The ex-President is preparing to fight for the leadership of France's main opposition party – but will he win big enough?
    Is the criticism of Ed Miliband a coded form of anti-Semitism?

    Is the criticism of Miliband anti-Semitic?

    Attacks on the Labour leader have coalesced around a sense that he is different, weird, a man apart. But is the criticism more sinister?
    Ouija boards are the must-have gift this Christmas, fuelled by a schlock horror film

    Ouija boards are the must-have festive gift

    Simon Usborne explores the appeal - and mysteries - of a century-old parlour game
    There's a Good Girl exhibition: How female creatives are changing the way women are portrayed in advertising

    In pictures: There's a Good Girl exhibition

    The new exhibition reveals how female creatives are changing the way women are portrayed in advertising
    UK firm Biscuiteers is giving cookies a makeover - from advent calendars to doll's houses

    UK firm Biscuiteers is giving cookies a makeover

    It worked with cupcakes, doughnuts and macarons so no wonder someone decided to revamp the humble biscuit
    Can SkySaga capture the Minecraft magic?

    Can SkySaga capture the Minecraft magic?

    It's no surprise that the building game born in Sweden in 2009 and now played by millions, has imitators keen to construct their own mega money-spinner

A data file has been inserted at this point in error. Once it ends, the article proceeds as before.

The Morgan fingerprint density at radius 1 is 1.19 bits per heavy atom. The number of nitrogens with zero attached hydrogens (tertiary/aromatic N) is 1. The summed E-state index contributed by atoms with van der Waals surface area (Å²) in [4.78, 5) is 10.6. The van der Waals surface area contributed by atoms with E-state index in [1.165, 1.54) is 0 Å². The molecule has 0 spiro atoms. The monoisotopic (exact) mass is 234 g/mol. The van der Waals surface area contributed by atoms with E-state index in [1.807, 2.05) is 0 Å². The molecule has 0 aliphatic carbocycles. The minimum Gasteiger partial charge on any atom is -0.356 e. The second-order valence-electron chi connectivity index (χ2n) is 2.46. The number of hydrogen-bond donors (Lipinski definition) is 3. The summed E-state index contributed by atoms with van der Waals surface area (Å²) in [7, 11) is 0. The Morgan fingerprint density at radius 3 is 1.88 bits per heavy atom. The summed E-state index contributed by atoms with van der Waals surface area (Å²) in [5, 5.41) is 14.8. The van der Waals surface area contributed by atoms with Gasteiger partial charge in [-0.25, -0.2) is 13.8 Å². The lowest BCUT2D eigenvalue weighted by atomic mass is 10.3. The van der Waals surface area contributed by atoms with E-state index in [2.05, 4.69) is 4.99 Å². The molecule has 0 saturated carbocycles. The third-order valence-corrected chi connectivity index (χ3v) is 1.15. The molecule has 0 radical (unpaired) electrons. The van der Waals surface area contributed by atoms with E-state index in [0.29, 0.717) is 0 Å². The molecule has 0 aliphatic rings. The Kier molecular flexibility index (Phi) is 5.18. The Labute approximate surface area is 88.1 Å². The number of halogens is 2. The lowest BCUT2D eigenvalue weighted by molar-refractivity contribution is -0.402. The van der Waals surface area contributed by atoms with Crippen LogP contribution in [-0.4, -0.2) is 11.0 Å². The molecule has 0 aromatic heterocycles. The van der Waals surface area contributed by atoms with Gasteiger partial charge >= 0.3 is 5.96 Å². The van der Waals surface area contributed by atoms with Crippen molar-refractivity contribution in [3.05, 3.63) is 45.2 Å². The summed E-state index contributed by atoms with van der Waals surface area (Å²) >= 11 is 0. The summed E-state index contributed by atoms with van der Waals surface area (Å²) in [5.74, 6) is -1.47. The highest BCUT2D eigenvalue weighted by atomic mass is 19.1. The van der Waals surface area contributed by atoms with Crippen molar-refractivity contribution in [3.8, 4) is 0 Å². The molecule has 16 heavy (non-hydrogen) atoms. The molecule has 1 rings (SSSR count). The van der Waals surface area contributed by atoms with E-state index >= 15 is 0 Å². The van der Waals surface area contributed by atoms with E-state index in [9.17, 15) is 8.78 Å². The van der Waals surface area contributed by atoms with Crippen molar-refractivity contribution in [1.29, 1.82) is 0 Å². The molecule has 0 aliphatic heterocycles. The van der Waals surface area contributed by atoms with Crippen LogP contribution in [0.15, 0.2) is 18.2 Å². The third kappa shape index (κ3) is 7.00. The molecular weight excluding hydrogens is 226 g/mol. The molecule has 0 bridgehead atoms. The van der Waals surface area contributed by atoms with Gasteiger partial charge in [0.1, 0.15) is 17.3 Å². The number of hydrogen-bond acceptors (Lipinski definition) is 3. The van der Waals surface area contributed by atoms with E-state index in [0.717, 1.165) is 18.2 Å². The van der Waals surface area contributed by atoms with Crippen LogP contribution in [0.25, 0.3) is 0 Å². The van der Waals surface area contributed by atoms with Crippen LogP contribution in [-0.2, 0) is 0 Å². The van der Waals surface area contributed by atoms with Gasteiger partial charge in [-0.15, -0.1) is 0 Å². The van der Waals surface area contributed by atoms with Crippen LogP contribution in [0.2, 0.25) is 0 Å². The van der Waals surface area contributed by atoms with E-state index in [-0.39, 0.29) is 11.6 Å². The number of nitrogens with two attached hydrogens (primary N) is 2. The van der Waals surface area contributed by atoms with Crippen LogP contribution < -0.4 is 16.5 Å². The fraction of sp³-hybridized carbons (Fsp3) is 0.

The King's School is way ahead of the pack when it comes to using the latest classroom technology

    Staying connected: The King's School

    The school in Cambridgeshire is ahead of the pack when it comes to using the latest classroom technology. Richard Garner discovers how teachers and pupils stay connected
    Christmas 2014: 23 best women's perfumes

    Festively fragrant: the best women's perfumes

    Give a loved one a luxe fragrance this year or treat yourself to a sensual pick-me-up
    Arsenal vs Borussia Dortmund: Alex Oxlade-Chamberlain celebrates century with trademark display of speed and intuition

    Arsenal vs Borussia Dortmund

    The Ox celebrates century with trademark display of speed and intuition
    Billy Joe Saunders vs Chris Eubank Jnr: When two worlds collide

    When two worlds collide

    Traveller Billy Joe Saunders did not have a pampered public-school upbringing - unlike Saturday’s opponent Chris Eubank Jnr
    Homeless Veterans Christmas Appeal: Drifting and forgotten - turning lives around for ex-soldiers

    Homeless Veterans Christmas Appeal: Turning lives around for ex-soldiers

    Our partner charities help veterans on the brink – and get them back on their feet
    Putin’s far-right ambition: Think-tank reveals how Russian President is wooing – and funding – populist parties across Europe to gain influence in the EU

    Putin’s far-right ambition

    Think-tank reveals how Russian President is wooing – and funding – populist parties across Europe to gain influence in the EU
    Tove Jansson's Moominland: What was the inspiration for Finland's most famous family?

    Escape to Moominland

    What was the inspiration for Finland's most famous family?